Logan, now 51, has been the one constant. He now holds a 5 percent stake in the franchise and remains the club’s general manager. He also served as the team’s president for 11 years until last month, when the Stevens Baseball Group—which purchased the 51s in 2008—chose to bring in someone within its corporation to “manage their investment.”
That decision caught many by surprise, but Logan insists nothing has changed in terms of his daily duties or the 51s’ mission: to provide affordable family entertainment each summer. He continues to work toward his ultimate goal of getting a new stadium built somewhere in the Valley to replace aging Cashman Field. “This community deserves a state-of-the-art baseball facility,” Logan says. “I really want to get that done.”
And should he get that new facility built, what then? Is there still time to pursue that big-league dream?
“In time, I do think scouting would be fun, Jen [his wife] and I can just get in a car and drive and go watch baseball,” Logan says. “This won’t be my last stop on the train. I do want to experience working on the next level in some capacity. What that capacity is remains to be seen.”
More than a few who know him well believe when he does make the leap to “The Show,” he’ll hit a home run.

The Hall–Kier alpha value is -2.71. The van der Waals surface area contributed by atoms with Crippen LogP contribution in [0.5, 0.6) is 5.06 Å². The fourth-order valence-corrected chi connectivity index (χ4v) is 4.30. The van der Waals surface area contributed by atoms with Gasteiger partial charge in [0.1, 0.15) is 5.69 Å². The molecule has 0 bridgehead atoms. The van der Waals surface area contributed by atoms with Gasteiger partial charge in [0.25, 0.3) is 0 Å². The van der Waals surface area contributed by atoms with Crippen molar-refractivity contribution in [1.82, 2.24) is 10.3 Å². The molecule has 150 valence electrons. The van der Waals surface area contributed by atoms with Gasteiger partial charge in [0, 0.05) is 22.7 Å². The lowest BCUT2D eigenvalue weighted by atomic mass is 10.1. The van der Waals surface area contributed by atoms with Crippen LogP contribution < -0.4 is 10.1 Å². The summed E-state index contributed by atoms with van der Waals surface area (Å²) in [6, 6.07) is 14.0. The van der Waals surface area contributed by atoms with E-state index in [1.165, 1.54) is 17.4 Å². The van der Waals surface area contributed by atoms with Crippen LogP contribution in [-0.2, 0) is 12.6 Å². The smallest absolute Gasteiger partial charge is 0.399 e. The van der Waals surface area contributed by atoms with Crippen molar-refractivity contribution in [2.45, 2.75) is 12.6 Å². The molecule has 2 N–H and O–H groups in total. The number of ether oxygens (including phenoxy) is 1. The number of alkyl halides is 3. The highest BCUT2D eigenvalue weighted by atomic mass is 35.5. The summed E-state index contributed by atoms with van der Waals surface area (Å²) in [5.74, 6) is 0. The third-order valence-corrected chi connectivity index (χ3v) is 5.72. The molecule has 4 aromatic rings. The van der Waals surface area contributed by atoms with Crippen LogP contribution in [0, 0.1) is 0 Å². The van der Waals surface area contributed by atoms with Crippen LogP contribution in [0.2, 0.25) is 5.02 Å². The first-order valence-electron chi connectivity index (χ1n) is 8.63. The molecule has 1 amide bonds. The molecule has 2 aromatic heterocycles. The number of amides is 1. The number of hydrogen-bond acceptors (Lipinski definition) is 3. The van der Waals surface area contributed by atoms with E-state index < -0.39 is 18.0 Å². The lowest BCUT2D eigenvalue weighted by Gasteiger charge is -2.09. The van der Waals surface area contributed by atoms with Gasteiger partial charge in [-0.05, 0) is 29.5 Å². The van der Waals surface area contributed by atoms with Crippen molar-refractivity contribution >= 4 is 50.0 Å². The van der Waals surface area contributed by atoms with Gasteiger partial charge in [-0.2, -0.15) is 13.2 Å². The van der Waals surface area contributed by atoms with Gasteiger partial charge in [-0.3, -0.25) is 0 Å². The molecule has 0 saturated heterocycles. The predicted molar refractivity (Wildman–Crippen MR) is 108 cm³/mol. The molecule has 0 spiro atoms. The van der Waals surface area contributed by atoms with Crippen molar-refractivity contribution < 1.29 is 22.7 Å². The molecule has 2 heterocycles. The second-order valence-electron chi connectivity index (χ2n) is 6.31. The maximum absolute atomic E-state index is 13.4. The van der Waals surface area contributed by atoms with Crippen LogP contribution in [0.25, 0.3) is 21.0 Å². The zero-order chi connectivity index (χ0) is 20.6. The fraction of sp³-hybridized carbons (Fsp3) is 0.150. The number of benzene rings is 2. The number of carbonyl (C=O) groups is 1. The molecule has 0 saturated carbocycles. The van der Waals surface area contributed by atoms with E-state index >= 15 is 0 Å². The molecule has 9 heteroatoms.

“I have no doubt he could be a great major-league general manager,” Kruk says, “because if you’re a player or an agent, the thing you ask for from a general manager is to be honest. Don’t tell me one thing and then say something else behind my back. I truly can’t believe Don Logan has that in him. He’s going to tell you how he feels.”
Says Towers: “Don could do just about anything he wants to do—he could run a marketing department, he could run a public relations department, he could run a farm system, he could be the COO of a club. A lot of the game is about contacts and networks, and Donny knows just about everybody in the game. There’s not a lot of people you could say that about.”